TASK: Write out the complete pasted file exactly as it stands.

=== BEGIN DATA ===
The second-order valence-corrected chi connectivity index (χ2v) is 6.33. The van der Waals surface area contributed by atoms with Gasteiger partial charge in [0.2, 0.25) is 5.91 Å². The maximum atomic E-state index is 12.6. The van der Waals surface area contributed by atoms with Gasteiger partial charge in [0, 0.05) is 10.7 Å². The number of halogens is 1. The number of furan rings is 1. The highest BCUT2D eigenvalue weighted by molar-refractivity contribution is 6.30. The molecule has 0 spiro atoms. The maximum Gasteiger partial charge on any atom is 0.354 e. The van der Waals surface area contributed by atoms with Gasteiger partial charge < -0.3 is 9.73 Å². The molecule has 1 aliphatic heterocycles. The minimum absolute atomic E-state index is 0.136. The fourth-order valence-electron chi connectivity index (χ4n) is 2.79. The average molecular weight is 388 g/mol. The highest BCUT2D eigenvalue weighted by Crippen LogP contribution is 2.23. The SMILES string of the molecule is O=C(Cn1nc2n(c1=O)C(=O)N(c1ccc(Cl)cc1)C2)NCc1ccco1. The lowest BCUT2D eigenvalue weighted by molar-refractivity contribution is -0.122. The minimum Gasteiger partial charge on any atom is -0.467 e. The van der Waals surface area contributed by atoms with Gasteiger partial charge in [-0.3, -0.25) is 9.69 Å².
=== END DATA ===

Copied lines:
The second-order valence-corrected chi connectivity index (χ2v) is 6.33. The van der Waals surface area contributed by atoms with Gasteiger partial charge in [0.2, 0.25) is 5.91 Å². The maximum atomic E-state index is 12.6. The van der Waals surface area contributed by atoms with Gasteiger partial charge in [0, 0.05) is 10.7 Å². The number of halogens is 1. The number of furan rings is 1. The highest BCUT2D eigenvalue weighted by molar-refractivity contribution is 6.30. The molecule has 0 spiro atoms. The maximum Gasteiger partial charge on any atom is 0.354 e. The van der Waals surface area contributed by atoms with Gasteiger partial charge < -0.3 is 9.73 Å². The molecule has 1 aliphatic heterocycles. The minimum absolute atomic E-state index is 0.136. The fourth-order valence-electron chi connectivity index (χ4n) is 2.79. The average molecular weight is 388 g/mol. The highest BCUT2D eigenvalue weighted by Crippen LogP contribution is 2.23. The SMILES string of the molecule is O=C(Cn1nc2n(c1=O)C(=O)N(c1ccc(Cl)cc1)C2)NCc1ccco1. The lowest BCUT2D eigenvalue weighted by molar-refractivity contribution is -0.122. The minimum Gasteiger partial charge on any atom is -0.467 e. The van der Waals surface area contributed by atoms with Gasteiger partial charge in [-0.3, -0.25) is 9.69 Å².